In my first term as a Council Member, I voted against both oversized city operational budgets and proposed making cuts based on resident priorities; worked for the successful reopening of Terman Middle School and protection of Ventura School as a future school site, championed library, park, sport field and tennis upgrades now budgeted. I want to see my efforts through to completion and assure we maintain the best schools, libraries, parks and quality of life in the Bay Area here in Palo Alto.
I am the only practicing attorney on the City Council. My expertise is often an advantage when legal matters are being evaluated or when my colleagues want an unofficial “second opinion” when dealing with advice from our City Attorney. I am also a credentialed mediator and these skills have proven helpful when negotiating among stakeholders, as when I was called upon to mend the breakdown in relations between the City and the School District, which I was able to do over many months of negotiations between the two organizations. I have earned a reputation for being collaborative, bringing differing groups to agreement, and being a constructive influence on the Council and among my colleagues.
I have extensive regional experience working with Santa Clara County, and currently as a member of the Social Services Advisory Commission, in providing comprehensive, cross-sector, culturally sensitive social, health and mental health services. I am also the only candidate who has worked as a child advocate on behalf of children and family services at the local, regional, state and national level. This background gives me the experience and network to promote more progressive and comprehensive youth and family services in Palo Alto. In this regard, I participated in the development of a Youth Master Plan for our community, and I was able to secure my colleagues’ unanimous vote to allocate additional funds in the current budget for increased services for frail seniors, the homeless, the developmentally disabled, and youth leadership programming.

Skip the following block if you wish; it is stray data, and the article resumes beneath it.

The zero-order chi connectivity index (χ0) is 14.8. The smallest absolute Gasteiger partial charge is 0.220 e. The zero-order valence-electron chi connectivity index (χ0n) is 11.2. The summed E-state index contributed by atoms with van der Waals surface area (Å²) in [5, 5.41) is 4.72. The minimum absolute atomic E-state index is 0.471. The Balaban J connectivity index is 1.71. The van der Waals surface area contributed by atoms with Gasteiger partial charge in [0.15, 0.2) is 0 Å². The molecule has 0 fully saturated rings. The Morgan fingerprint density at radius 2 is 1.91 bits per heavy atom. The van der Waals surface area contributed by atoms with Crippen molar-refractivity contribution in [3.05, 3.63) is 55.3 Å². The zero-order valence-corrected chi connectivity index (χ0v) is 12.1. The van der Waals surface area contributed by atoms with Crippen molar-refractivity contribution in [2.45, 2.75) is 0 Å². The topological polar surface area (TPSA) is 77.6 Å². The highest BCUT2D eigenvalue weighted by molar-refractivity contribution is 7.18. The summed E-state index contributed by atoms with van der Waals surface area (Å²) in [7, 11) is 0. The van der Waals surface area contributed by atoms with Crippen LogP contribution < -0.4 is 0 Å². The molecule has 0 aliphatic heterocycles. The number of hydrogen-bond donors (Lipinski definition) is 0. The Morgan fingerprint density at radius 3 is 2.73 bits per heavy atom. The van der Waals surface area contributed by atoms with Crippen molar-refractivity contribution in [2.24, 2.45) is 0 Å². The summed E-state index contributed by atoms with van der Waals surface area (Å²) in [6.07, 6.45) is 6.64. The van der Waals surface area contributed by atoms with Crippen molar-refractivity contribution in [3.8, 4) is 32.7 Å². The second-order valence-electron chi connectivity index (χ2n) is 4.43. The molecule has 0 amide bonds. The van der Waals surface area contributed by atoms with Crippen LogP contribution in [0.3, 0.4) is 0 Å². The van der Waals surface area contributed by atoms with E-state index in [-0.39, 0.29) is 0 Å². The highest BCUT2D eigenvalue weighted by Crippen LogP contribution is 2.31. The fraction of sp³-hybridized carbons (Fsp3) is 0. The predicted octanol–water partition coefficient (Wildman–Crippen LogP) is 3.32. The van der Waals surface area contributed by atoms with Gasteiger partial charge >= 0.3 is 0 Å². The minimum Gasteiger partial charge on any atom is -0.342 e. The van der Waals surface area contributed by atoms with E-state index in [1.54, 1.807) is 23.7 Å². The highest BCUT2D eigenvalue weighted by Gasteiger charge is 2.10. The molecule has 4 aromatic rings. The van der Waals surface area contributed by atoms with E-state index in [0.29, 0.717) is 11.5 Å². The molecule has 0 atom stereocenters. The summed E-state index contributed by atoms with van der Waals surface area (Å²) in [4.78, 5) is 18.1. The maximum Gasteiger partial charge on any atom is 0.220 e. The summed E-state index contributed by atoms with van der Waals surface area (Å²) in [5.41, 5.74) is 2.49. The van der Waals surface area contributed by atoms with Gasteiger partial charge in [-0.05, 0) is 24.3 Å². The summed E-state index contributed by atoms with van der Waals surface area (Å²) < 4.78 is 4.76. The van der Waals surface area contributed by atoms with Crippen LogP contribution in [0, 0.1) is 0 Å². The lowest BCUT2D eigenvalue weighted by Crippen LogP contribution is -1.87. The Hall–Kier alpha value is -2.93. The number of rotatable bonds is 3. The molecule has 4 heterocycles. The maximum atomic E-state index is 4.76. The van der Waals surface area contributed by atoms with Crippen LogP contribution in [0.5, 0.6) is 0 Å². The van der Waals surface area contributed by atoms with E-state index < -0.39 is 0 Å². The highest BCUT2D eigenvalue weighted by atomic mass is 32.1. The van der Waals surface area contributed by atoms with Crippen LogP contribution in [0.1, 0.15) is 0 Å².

I have been actively involved in promoting affordable housing for our City, taking an active role both on our Council and regionally. As a member of the Santa Clara County Housing Leadership Council, the Housing Action Coalition and the Silicon Valley Manufacturing Group’s Blue Ribbon Task Force on Teachers and Affordable Housing, I have worked hard for legislation and funding strategies to support and incentivize more affordable housing. In my third year of trying, I was able to get a vote of the Council to make affordable and attainable housing one of the City’s top five priorities. I also initiated efforts that created a new City loan program to preserve below market rate units.